Reusable modules of implementation
Sofi gets its creative confidence from layers of human and artificial intelligence interacting with each other. The collaborative dialogue between humans and machines in the system is a powerful dynamic that allows Sofi to explore wider ranges of possibilities, along several paths at once. The collaborations result in implementations i.e. expressions of intent in the form of statements, promises, propositions, and contracts; in progressively larger contexts.
The thinking that goes into each implementation can be likened to the computational effort that goes into solving cryptographic puzzles. Therefore, newly 'minted' expressions may be written for one case, but also used in other cases; reusable like software code. After each case, reusable modules of implementation (RUMI) are published to object libraries, catalogued and indexed. Each new case provides insights around 'why-to' and 'how-to' promise certain types of demand and supply under certain conditions in certain markets; and why some contracts fail where others succeed, or vice versa.
When working on a case, Sofi always looks to see if there are implementations it can reuse. Just like judges and lawyers look up case law for judicial precedents, Sofi searches RUMI libraries for 'commercial precedents'. For example, when helping a municipality reduce the total costs of street cleaning while also 'reducing carbon', Sofi looks into similar cases, preferably in the same regulatory regime or landscape. This practice not only saves time and effort but also bolsters a case with the solid arguments already made based on evidence.
When Sofi opens RUMI files, it may also gain access to the analysis and research behind the annotations; minus whatever is kept hidden for reasons of confidentiality. The annotations and expressions, together give Sofi the confidence and speed in constructing arguments, proposing trades, and resolving gaps and conflicts on the new case.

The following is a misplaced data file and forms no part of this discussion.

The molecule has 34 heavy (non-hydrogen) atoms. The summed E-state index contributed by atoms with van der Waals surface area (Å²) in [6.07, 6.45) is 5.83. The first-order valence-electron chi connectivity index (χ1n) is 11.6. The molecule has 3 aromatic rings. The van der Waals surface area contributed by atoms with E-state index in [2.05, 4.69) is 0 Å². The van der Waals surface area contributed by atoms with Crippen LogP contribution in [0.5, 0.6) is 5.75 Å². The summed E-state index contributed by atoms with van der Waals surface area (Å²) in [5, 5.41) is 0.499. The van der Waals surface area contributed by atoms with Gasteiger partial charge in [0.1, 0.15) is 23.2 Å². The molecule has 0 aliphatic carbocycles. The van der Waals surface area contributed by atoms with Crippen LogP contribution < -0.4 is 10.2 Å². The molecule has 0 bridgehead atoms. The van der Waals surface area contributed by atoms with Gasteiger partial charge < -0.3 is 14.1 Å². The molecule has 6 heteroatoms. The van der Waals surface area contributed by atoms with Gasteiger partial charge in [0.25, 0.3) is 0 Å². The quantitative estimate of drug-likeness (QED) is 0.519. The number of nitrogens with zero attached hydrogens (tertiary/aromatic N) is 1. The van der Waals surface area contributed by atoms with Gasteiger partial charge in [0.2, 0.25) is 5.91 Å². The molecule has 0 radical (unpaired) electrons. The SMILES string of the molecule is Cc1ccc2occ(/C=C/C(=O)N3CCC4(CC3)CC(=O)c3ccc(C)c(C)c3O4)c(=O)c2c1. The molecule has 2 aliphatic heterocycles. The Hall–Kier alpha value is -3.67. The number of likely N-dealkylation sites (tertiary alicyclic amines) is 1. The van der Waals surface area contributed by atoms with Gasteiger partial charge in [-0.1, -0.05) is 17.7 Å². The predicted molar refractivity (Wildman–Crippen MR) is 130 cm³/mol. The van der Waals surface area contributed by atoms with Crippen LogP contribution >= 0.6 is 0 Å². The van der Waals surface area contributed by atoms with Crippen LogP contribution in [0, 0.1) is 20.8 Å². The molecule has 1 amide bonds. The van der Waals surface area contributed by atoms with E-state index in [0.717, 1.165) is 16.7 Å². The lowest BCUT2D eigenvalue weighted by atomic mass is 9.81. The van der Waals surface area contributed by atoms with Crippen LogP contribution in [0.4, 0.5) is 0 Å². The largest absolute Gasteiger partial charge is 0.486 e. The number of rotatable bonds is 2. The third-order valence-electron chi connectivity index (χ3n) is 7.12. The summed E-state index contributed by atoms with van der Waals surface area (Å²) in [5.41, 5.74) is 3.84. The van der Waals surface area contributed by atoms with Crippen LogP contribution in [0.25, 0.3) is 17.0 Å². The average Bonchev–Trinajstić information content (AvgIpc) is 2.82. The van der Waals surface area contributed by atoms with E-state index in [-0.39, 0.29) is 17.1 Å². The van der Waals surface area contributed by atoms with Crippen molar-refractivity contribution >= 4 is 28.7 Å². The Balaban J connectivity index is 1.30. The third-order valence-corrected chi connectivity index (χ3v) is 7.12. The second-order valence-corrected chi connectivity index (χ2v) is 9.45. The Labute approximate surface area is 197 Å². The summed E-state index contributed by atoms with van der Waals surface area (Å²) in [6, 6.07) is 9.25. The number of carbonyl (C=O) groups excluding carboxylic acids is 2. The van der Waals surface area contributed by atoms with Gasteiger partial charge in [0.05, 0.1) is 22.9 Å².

Advisory firms – including those offering management consulting, legal and accounting services — are the major creative forces in the ecosystem. Not just the big, well-known firms, but also smaller, lesser known firms who get discovered like new artists on Spotify. Some RUMI are exclusively available to clients and hidden from public search. However, the majority are available to the broader public through various licensing and subscription options. The RUMI are an additional source of revenue for firms big and small, minus the costliness of putting boots on the ground.
Firms that supply the analysis and research for annotations, earn their own royalties and reputations. Academic institutions and think tanks also participate for their own natural purposes. Some RUMI become popular than others because of the ratings they receive from users and independent agencies. Some even become gold standards.
Seen from another perspective, entire families of contracts can be expressed through RUMI libraries, just like people can be expressed as DNA maps that provide insights into characteristic features and predispositions. In other words, contracts share genetic traits i.e. suffer the same structural costs and risks as others in the family. But also, some contracts have "lucky genes" that make them hardier and more resistant to those very same costs and risks.
Sofi uses RUMI to copy selected traits of contracts that survive extreme economic conditions and harsh regulatory environments. Just one trait could make a big difference to profitability or sustainability. By extension, because of RUMI libraries, enterprises can learn not only from others in the same business, but also other industries, geographies, and regulatory environments.